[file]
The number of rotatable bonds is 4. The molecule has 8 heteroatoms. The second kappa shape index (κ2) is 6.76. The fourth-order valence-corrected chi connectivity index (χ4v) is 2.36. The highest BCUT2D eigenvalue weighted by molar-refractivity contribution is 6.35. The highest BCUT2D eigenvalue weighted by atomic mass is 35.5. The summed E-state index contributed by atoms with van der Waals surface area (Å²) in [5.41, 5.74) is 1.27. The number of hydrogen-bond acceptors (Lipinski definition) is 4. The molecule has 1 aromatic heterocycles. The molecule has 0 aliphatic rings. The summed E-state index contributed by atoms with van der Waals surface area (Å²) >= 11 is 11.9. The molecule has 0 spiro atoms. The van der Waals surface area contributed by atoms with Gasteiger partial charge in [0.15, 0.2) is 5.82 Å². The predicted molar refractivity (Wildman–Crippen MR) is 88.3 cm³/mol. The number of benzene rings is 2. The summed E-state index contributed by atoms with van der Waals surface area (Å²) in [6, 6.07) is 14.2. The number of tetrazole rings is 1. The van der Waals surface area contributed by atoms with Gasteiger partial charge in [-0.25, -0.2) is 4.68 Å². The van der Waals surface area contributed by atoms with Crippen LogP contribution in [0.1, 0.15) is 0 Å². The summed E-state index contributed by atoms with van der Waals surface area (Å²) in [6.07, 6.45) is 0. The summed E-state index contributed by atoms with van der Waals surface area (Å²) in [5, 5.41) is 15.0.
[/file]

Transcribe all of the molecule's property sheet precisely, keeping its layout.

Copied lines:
The number of rotatable bonds is 4. The molecule has 8 heteroatoms. The second kappa shape index (κ2) is 6.76. The fourth-order valence-corrected chi connectivity index (χ4v) is 2.36. The highest BCUT2D eigenvalue weighted by molar-refractivity contribution is 6.35. The highest BCUT2D eigenvalue weighted by atomic mass is 35.5. The summed E-state index contributed by atoms with van der Waals surface area (Å²) in [5.41, 5.74) is 1.27. The number of hydrogen-bond acceptors (Lipinski definition) is 4. The molecule has 1 aromatic heterocycles. The molecule has 0 aliphatic rings. The summed E-state index contributed by atoms with van der Waals surface area (Å²) >= 11 is 11.9. The molecule has 0 spiro atoms. The van der Waals surface area contributed by atoms with Gasteiger partial charge in [0.15, 0.2) is 5.82 Å². The predicted molar refractivity (Wildman–Crippen MR) is 88.3 cm³/mol. The number of benzene rings is 2. The summed E-state index contributed by atoms with van der Waals surface area (Å²) in [6, 6.07) is 14.2. The number of tetrazole rings is 1. The van der Waals surface area contributed by atoms with Gasteiger partial charge in [-0.25, -0.2) is 4.68 Å². The van der Waals surface area contributed by atoms with Crippen LogP contribution in [0.1, 0.15) is 0 Å². The summed E-state index contributed by atoms with van der Waals surface area (Å²) in [6.07, 6.45) is 0. The summed E-state index contributed by atoms with van der Waals surface area (Å²) in [5, 5.41) is 15.0.